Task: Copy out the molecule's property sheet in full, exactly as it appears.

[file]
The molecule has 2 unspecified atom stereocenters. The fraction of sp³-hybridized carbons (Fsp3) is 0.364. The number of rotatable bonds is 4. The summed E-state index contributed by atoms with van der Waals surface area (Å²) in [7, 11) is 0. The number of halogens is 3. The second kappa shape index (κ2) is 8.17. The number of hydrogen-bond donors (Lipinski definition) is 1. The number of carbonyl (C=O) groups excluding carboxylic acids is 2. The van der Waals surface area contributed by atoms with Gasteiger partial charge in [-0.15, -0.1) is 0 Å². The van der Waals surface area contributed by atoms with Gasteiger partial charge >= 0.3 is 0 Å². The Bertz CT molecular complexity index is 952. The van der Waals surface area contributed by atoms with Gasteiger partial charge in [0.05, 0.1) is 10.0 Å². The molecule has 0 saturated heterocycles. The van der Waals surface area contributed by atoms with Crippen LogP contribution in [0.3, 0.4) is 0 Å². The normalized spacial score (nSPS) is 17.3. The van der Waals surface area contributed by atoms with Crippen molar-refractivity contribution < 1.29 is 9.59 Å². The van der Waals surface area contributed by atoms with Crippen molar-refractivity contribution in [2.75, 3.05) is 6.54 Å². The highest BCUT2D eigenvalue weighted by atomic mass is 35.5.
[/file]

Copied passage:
The molecule has 2 unspecified atom stereocenters. The fraction of sp³-hybridized carbons (Fsp3) is 0.364. The number of rotatable bonds is 4. The summed E-state index contributed by atoms with van der Waals surface area (Å²) in [7, 11) is 0. The number of halogens is 3. The second kappa shape index (κ2) is 8.17. The number of hydrogen-bond donors (Lipinski definition) is 1. The number of carbonyl (C=O) groups excluding carboxylic acids is 2. The van der Waals surface area contributed by atoms with Gasteiger partial charge in [-0.15, -0.1) is 0 Å². The van der Waals surface area contributed by atoms with Gasteiger partial charge >= 0.3 is 0 Å². The Bertz CT molecular complexity index is 952. The van der Waals surface area contributed by atoms with Gasteiger partial charge in [0.05, 0.1) is 10.0 Å². The molecule has 0 saturated heterocycles. The van der Waals surface area contributed by atoms with Crippen LogP contribution in [0.3, 0.4) is 0 Å². The normalized spacial score (nSPS) is 17.3. The van der Waals surface area contributed by atoms with Crippen molar-refractivity contribution < 1.29 is 9.59 Å². The van der Waals surface area contributed by atoms with Crippen molar-refractivity contribution in [2.75, 3.05) is 6.54 Å². The highest BCUT2D eigenvalue weighted by atomic mass is 35.5.